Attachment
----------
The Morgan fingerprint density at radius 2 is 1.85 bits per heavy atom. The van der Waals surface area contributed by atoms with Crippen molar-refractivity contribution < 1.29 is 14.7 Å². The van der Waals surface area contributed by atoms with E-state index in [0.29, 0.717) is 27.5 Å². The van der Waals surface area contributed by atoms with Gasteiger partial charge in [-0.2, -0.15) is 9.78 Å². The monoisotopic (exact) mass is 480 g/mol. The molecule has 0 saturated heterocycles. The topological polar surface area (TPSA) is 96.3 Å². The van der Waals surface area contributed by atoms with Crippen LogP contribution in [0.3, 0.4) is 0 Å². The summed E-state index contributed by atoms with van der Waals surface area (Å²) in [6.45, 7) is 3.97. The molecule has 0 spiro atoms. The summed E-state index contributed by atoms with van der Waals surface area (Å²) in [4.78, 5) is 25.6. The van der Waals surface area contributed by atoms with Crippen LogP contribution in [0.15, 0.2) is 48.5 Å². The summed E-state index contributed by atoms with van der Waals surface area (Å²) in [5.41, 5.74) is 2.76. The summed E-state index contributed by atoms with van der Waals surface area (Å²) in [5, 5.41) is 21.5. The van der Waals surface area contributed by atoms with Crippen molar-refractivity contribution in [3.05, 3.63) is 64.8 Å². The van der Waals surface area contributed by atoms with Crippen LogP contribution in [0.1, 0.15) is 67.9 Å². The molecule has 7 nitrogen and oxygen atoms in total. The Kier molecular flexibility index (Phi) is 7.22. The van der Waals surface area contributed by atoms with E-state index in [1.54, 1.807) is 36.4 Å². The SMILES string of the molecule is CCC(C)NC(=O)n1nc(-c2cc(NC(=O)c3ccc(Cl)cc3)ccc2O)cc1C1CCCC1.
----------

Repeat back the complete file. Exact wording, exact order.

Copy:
The Morgan fingerprint density at radius 2 is 1.85 bits per heavy atom. The van der Waals surface area contributed by atoms with Crippen molar-refractivity contribution < 1.29 is 14.7 Å². The van der Waals surface area contributed by atoms with E-state index in [0.29, 0.717) is 27.5 Å². The van der Waals surface area contributed by atoms with Gasteiger partial charge in [-0.2, -0.15) is 9.78 Å². The monoisotopic (exact) mass is 480 g/mol. The molecule has 0 saturated heterocycles. The topological polar surface area (TPSA) is 96.3 Å². The van der Waals surface area contributed by atoms with Crippen LogP contribution in [0.3, 0.4) is 0 Å². The summed E-state index contributed by atoms with van der Waals surface area (Å²) in [6.45, 7) is 3.97. The molecule has 0 spiro atoms. The summed E-state index contributed by atoms with van der Waals surface area (Å²) in [4.78, 5) is 25.6. The van der Waals surface area contributed by atoms with Crippen LogP contribution in [0.15, 0.2) is 48.5 Å². The summed E-state index contributed by atoms with van der Waals surface area (Å²) in [5.41, 5.74) is 2.76. The summed E-state index contributed by atoms with van der Waals surface area (Å²) in [5, 5.41) is 21.5. The van der Waals surface area contributed by atoms with Crippen molar-refractivity contribution in [3.05, 3.63) is 64.8 Å². The van der Waals surface area contributed by atoms with Crippen LogP contribution in [0.1, 0.15) is 67.9 Å². The molecule has 7 nitrogen and oxygen atoms in total. The Kier molecular flexibility index (Phi) is 7.22. The van der Waals surface area contributed by atoms with E-state index in [1.54, 1.807) is 36.4 Å². The SMILES string of the molecule is CCC(C)NC(=O)n1nc(-c2cc(NC(=O)c3ccc(Cl)cc3)ccc2O)cc1C1CCCC1.